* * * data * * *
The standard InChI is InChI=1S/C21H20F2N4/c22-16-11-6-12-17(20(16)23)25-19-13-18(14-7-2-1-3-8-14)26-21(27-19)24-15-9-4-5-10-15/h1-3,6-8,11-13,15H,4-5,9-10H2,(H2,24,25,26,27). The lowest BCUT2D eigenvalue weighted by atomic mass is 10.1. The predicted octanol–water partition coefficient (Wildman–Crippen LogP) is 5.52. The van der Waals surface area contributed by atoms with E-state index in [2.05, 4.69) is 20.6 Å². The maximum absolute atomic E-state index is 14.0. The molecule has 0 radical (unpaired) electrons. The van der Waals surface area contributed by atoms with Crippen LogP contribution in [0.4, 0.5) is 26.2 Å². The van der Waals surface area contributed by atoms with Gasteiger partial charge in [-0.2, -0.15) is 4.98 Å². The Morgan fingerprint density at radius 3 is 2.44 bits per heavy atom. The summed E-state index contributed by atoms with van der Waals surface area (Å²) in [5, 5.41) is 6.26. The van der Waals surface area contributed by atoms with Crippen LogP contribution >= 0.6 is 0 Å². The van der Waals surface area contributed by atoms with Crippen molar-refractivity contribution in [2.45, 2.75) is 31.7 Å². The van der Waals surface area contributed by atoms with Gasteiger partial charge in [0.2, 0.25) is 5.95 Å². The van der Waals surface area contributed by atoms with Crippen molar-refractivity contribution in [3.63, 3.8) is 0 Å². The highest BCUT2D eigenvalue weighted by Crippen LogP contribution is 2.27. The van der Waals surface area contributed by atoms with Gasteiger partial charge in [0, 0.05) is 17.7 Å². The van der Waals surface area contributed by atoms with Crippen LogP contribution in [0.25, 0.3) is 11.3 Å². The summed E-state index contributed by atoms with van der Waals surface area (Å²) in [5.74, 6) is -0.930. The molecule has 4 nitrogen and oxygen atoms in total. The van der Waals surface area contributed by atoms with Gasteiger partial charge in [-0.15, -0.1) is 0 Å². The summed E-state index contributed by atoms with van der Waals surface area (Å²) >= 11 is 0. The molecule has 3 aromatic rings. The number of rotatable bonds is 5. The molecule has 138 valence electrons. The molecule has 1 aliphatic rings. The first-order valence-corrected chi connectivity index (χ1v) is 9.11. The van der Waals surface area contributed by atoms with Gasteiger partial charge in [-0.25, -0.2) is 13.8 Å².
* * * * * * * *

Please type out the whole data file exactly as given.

The standard InChI is InChI=1S/C21H20F2N4/c22-16-11-6-12-17(20(16)23)25-19-13-18(14-7-2-1-3-8-14)26-21(27-19)24-15-9-4-5-10-15/h1-3,6-8,11-13,15H,4-5,9-10H2,(H2,24,25,26,27). The lowest BCUT2D eigenvalue weighted by atomic mass is 10.1. The predicted octanol–water partition coefficient (Wildman–Crippen LogP) is 5.52. The van der Waals surface area contributed by atoms with E-state index in [2.05, 4.69) is 20.6 Å². The maximum absolute atomic E-state index is 14.0. The molecule has 0 radical (unpaired) electrons. The van der Waals surface area contributed by atoms with Crippen LogP contribution in [0.4, 0.5) is 26.2 Å². The van der Waals surface area contributed by atoms with Gasteiger partial charge in [-0.2, -0.15) is 4.98 Å². The Morgan fingerprint density at radius 3 is 2.44 bits per heavy atom. The summed E-state index contributed by atoms with van der Waals surface area (Å²) in [5, 5.41) is 6.26. The van der Waals surface area contributed by atoms with Crippen LogP contribution >= 0.6 is 0 Å². The van der Waals surface area contributed by atoms with Crippen molar-refractivity contribution in [2.45, 2.75) is 31.7 Å². The van der Waals surface area contributed by atoms with Gasteiger partial charge in [0.2, 0.25) is 5.95 Å². The van der Waals surface area contributed by atoms with Crippen molar-refractivity contribution in [3.63, 3.8) is 0 Å². The highest BCUT2D eigenvalue weighted by Crippen LogP contribution is 2.27. The van der Waals surface area contributed by atoms with Gasteiger partial charge in [0, 0.05) is 17.7 Å². The van der Waals surface area contributed by atoms with Crippen LogP contribution in [0.25, 0.3) is 11.3 Å². The summed E-state index contributed by atoms with van der Waals surface area (Å²) in [5.74, 6) is -0.930. The molecule has 4 nitrogen and oxygen atoms in total. The van der Waals surface area contributed by atoms with Gasteiger partial charge in [-0.15, -0.1) is 0 Å². The summed E-state index contributed by atoms with van der Waals surface area (Å²) >= 11 is 0. The molecule has 3 aromatic rings. The number of rotatable bonds is 5. The molecule has 138 valence electrons. The molecule has 1 aliphatic rings. The first-order valence-corrected chi connectivity index (χ1v) is 9.11. The van der Waals surface area contributed by atoms with Gasteiger partial charge in [-0.25, -0.2) is 13.8 Å².